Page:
Lawyer sees little impact for Champaign
CHAMPAIGN – A U.S. Supreme Court decision striking down race-based school assignment plans may not have an immediate effect on the Champaign school district, says a lawyer for black families in the district.
Carol Ashley, a Chicago attorney who represents the plaintiffs in the Champaign school district's consent decree case, said she is still reviewing the decision, but believes the district's schools of choice plan is permissible, because the district is still governed by the consent decree.
"Our case is completely different from the two before the court," she said.
Champaign school officials issued a statement that said they are still reviewing the court decision and how it may affect the district's practices. It said the school board will discuss the matter at a public meeting, after they've had the chance to meet with the district's lawyer.
In the cases before the court, the school assignment plans were voluntary. The Jefferson County, Ky., school district, in Louisville, had been subject to a desegregation decree, but it expired in 2000, a year before the district adopted its school assignment plan. The Seattle school district had never been subject to such a decree.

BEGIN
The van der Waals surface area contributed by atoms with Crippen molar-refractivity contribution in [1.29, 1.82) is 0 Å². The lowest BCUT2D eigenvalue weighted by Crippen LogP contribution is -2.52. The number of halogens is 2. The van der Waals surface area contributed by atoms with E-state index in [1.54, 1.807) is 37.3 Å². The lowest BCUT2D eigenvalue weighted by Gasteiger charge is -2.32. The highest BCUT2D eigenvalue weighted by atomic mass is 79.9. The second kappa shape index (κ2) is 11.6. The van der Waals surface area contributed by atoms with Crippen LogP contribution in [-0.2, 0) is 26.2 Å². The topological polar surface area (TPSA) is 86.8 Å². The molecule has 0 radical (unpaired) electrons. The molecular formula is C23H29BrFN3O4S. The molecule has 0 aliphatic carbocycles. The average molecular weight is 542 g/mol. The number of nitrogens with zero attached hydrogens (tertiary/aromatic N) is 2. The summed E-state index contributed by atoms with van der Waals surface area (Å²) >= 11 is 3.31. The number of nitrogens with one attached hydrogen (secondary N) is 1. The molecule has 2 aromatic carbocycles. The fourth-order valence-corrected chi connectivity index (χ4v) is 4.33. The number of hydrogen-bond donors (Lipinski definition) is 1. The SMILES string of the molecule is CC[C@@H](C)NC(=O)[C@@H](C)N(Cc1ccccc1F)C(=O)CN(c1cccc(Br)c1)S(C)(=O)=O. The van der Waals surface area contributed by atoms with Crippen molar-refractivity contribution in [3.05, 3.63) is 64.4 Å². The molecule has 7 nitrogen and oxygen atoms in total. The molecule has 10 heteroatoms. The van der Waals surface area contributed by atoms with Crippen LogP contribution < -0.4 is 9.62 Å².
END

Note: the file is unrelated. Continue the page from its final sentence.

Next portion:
Ashley also noted the Champaign school district went through an adjudication process where the court found there were racial disparities and remedies, such as the schools of choice plan, were justified.
Under Champaign's plan, parents of incoming students select their top three choices for the school their children will attend. Preference is given for schools within a certain geographic proximity. A computer program assigns students to the schools, with the goal of having a racial balance in each school.
The goal is for the number of black students enrolled in each school to be within 15 percent of the percentage of black students enrolled in the district as a whole.
Similarly, the Louisville, Ky., school district plan that was struck down was used to make elementary school assignments. Parents chose their top two schools from several schools within a particular geographic area. The plan used race to ensure black students constituted between 15 percent and 50 percent of the total enrollment for each school.
Once the consent decree expires or is lifted, the Supreme Court decision will have implications for any schools of choice plan in Champaign, Ashley said.
"We would have taken this case into consideration," she said.